Once upon a time, someone thought it'd be a good idea to dump millions of car and truck tires into the Atlantic Ocean. 

In 1972, environmentalists believed they could use the piles of rubber to create an artificial reef off the coast of Fort Lauderdale, Florida.

Now, the enormous tire piles on the ocean floor are considered a huge environmental mistake and taxpayers are spending nearly $2 million to clean it up. 

Phil Keating reported the strange but true story on "Happening Now," explaining that the "tire reef" idea would be unheard-of today. 

An armada hauled the tires out to sea more than 40 years ago, dumping load after load to the bottom of the ocean.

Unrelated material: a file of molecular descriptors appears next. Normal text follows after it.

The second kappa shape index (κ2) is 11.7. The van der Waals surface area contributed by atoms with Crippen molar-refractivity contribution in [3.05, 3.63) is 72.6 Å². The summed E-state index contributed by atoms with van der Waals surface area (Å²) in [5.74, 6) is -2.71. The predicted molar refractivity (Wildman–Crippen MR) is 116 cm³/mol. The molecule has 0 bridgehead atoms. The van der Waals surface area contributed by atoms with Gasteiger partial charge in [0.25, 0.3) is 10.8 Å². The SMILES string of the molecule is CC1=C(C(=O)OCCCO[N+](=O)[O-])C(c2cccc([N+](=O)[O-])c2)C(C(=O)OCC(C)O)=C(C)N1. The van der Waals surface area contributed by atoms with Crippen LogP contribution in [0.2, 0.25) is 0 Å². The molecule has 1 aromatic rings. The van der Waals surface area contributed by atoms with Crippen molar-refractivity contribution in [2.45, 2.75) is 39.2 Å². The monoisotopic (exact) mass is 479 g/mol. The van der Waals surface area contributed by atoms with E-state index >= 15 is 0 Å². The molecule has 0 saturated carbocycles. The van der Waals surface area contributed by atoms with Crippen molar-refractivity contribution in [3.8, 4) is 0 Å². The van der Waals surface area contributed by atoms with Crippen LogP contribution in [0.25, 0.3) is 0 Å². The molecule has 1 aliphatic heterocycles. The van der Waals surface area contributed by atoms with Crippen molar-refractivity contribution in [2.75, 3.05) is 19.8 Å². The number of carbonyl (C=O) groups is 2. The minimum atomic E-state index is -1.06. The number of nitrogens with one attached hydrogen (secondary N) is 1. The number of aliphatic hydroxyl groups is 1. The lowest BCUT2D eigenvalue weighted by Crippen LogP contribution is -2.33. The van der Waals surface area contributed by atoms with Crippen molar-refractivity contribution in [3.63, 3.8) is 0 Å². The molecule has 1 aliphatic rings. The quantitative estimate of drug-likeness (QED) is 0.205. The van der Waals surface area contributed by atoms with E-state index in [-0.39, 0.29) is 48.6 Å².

One diver said that the tires are now slowly moving toward a pristine reef and preventing natural growth. 

Keating said decades ago, tires used to end up in giant heaps in landfills before efforts to recycle the rubber started in the 1990s.

Once the old, sunken tires are pulled out, they are burned in a power plant incinerator, which then produces green electricity.

20,000 have been removed since May, with a lot more work to be done. Officials hope to remove about 100,000 over the next few years.

Watch Keating's report above.